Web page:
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What would be more professional and error proof approach with simple mysql not PDO or anything

I usually do like this

    $sql_request = "SELECT * 
                      FROM myusers 
                          WHERE user_id = {$user_id} 
                            AND email = '{$email_address}' 
                              LIMIT 0,1";

However should i quote {$user_id} as well?

Even when i get user input i dont quote numbers, however i do check ctype_digit() before processing them.

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closed as not constructive by Quentin, bmargulies, Andrew, Clyde Lobo, Kemal Fadillah Sep 1 '12 at 17:51

As it currently stands, this question is not a good fit for our Q&A format. We expect answers to be supported by facts, references, or expertise, but this question will likely solicit debate, arguments, polling, or extended discussion. If you feel that this question can be improved and possibly reopened, visit the help center for guidance.If this question can be reworded to fit the rules in the help center, please edit the question.

5  
professional and error proof approach with simple mysql — That's something of a contradiction. The old mysql_* functions are deprecated. Don't use them. – Quentin Aug 31 '12 at 19:38
1  
I personally do not quote numeric inputs, as I like for the code reader to be able to understand just by looking at the SQL query that the value is intended to be inserted into a numeric field. – Mike Brant Aug 31 '12 at 19:38
4  
Quoting is one thing, but I certainly hope you are escaping your data, numeric or not! I'd recommend using prepared queries instead. – Brad Aug 31 '12 at 19:40
3  
They have big red warnings saying not to use them in their manual pages. They might not have been removed but that is pretty good evidence of deprecation. – Quentin Aug 31 '12 at 19:41
1  
The solution is simple: DO NOT USE mysql_query or any of those functions. Period. They're dangerous in unskilled hands. You must use mysqli, PDO, or something equivalent to avoid extremely serious SQL injection bugs that could destroy your application and/or your career. – tadman Aug 31 '12 at 20:04
up vote 0 down vote accepted

I would strongly suggest to be carefull when quoting numerical values - here is what happened to me: An optimized, often-run query produced insane amounts of IO and quite some CPU laod:

SELECT blah FROM foo WHERE intcolumn='17';

with the selectivity being some 100 rows out of millions. I checked the execution plan: lo and behold, full table scan on the driving table. I checked the index on foo(intcolumn) again and again, even dropped and recreated it, no luck. Query time was in the minutes.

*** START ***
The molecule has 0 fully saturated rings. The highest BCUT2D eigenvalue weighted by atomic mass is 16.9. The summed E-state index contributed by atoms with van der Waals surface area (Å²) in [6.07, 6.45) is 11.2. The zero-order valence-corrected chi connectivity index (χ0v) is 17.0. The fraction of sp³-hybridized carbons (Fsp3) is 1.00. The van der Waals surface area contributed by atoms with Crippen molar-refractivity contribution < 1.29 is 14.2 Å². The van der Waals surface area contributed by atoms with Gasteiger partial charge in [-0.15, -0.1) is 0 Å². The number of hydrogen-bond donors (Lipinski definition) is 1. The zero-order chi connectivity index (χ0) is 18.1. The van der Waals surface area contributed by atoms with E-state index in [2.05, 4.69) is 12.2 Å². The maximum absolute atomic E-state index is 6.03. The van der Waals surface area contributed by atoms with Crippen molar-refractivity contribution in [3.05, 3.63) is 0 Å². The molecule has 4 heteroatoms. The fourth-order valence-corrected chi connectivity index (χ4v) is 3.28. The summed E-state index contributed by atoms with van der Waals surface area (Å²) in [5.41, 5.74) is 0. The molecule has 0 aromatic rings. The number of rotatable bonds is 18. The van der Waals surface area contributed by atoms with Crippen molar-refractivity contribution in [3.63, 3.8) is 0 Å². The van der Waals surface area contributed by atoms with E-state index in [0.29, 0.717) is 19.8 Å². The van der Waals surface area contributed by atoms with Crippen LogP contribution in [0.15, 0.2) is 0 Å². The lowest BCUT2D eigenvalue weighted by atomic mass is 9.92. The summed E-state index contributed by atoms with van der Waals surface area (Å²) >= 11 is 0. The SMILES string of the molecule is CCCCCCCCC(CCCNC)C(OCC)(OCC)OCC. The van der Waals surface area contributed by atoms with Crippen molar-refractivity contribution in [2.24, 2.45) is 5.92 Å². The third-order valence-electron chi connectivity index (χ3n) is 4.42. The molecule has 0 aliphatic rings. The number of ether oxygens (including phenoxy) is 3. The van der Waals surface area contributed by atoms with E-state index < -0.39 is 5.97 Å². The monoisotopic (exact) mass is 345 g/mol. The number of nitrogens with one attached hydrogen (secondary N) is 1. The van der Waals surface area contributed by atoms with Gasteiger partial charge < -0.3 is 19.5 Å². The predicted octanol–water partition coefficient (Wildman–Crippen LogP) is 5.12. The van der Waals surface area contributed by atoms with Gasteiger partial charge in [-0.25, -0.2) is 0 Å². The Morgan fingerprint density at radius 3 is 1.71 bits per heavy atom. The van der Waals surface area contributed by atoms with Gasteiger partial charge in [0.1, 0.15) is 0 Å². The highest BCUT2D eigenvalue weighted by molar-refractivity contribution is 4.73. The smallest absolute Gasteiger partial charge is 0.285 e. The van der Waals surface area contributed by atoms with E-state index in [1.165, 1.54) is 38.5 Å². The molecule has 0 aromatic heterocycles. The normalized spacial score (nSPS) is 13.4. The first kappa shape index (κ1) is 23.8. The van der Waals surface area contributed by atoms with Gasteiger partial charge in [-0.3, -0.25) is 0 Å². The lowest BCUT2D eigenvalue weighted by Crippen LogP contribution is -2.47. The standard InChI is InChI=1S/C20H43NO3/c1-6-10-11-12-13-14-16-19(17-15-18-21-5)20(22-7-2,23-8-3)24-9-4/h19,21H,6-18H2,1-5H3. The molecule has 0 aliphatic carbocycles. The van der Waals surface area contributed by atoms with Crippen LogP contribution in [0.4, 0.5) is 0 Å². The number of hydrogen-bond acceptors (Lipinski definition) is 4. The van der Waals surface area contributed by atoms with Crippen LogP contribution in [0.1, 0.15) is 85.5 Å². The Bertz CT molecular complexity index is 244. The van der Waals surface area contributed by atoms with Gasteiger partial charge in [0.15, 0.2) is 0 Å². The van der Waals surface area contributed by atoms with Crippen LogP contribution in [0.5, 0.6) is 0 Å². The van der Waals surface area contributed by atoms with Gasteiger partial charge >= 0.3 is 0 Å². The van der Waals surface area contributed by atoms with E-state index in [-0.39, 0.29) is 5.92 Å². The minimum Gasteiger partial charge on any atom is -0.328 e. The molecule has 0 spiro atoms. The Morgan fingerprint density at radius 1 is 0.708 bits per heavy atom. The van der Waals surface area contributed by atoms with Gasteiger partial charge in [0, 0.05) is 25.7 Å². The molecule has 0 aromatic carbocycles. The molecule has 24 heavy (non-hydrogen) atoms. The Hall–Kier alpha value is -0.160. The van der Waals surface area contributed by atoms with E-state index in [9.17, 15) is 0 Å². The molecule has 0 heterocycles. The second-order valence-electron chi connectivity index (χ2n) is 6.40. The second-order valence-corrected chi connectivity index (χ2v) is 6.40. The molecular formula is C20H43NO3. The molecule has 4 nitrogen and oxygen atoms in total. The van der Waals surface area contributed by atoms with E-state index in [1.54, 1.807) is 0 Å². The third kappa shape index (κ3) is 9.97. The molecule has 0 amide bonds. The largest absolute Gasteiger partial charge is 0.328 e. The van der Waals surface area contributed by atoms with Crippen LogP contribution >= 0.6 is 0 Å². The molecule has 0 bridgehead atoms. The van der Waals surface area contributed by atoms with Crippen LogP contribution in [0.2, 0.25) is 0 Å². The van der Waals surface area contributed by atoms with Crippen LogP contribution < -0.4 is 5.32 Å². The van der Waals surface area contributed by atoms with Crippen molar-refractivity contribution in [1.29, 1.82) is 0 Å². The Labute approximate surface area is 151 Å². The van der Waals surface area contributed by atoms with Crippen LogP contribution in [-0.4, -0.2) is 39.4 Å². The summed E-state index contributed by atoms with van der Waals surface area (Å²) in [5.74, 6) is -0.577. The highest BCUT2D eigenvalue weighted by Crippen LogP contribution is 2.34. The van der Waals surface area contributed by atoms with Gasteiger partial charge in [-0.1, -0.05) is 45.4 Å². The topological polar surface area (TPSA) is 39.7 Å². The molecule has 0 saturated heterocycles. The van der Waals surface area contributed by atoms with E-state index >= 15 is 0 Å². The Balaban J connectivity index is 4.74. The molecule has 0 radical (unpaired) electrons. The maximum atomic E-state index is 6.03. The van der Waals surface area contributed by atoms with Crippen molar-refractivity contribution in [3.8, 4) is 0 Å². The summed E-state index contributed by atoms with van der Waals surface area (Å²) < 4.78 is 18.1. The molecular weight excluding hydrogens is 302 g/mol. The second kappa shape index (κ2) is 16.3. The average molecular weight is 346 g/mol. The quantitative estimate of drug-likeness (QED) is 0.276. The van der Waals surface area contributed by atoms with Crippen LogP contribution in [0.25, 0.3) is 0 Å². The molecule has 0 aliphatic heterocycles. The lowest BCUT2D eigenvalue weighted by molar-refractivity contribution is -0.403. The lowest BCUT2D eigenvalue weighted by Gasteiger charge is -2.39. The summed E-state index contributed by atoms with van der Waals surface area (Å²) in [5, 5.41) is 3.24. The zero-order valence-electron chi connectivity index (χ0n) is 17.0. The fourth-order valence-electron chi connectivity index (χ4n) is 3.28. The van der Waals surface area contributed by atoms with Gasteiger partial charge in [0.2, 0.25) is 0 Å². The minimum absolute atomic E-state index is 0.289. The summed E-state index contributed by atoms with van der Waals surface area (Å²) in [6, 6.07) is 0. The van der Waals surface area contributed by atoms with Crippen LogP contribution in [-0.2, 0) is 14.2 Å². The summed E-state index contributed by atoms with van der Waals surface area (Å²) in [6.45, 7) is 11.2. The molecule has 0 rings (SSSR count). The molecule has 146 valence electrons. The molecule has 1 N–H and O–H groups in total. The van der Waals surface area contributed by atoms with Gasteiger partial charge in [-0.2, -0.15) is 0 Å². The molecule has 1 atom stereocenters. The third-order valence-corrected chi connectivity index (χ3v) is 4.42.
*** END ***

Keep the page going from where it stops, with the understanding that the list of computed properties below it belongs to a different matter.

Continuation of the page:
SELECT blah FROM foo WHERE intcolumn=17;

took less than 0.1 seconds. For some reason, MySQL had chosen to cast all foo.intcolumn to VARCHAR and then do a string compare to '17'. Ofcourse this included ignoring the index.

I don't know, if I hit an exotic bug in an old version of MySQL, bu I surely took away one thing: Make sure, the parser knows, what data type I intend to use. This ofocurse can be tricky with quoted numerals.

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No, there's no need to place quotes around numeric literals.

With MySQL it's fine if the numeric literals are enclosed in single quotes; I think the reason we see it done so often is that it's convenient for programmers not to care about whether it's character or numeric, and just put quotes around all the literals.

There is a difference in behavior when a value is quoted and not quoted when the value is not a numeric literal. For example, given an id column of type INTEGER, in this context

... WHERE id = '1X'

The '1X' here will be interpreted as a literal numeric with a value of 1, but in this context

... WHERE id = 1X

The 1X here will be interpreted as a column name, rather than as a numeric literal. This will likely cause MySQL to throw an 'Unknown column' exception.

Consider the difference in how these will be interpreted...

... WHERE id = 'id'   -- 'id' will be interpreted as numeric literal value 0

... WHERE id = id     -- id will be interpreted as a column name

So it really boils down to which behavior is best for your application, when what you expect to be interpreted as a numeric literal is something other than numeric.


My personal preference is to NOT quote the numeric literals. This is probably due to my experience with other DBMSs and the need to avoid issues caused by implicit data conversions. My personal preference is also to use prepared statements, and avoid my statements including values as literals in the SQL text. (With MySQL that point is mostly moot, since a prepared statement with bind variables gets converted into plain SQL text when it's sent to the database... but that's done by the MySQL library, not my code. And again, this is preference is probably most informed by my longer experience using other RDBMSs (Oracle, Teradata, DB2, SQL Server) rather than MySQL itself.

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1  
+1 Nice explanation of the SQL details here. – hakre Aug 31 '12 at 19:56

What would be more professional and error proof approach with simple mysql not PDO or anything

I'd say it is sprintf and writing readable code. You normally do not want to place the variable names into the strings but add them later based on order. That decouples it a bit more and is easier to read.

Also you can specify numeric data as %d so that you ensure it's an integer value and not prone to string injection. Numeric literals normally do not need quotes. So sprintf and SQL team up well here. %s needs quotes, %d does not. However quotes do not hurt either:

$sql_request = "SELECT * 
                  FROM myusers 
                      WHERE user_id = '%d'
                        AND email = '%s' 
                          LIMIT 0,1";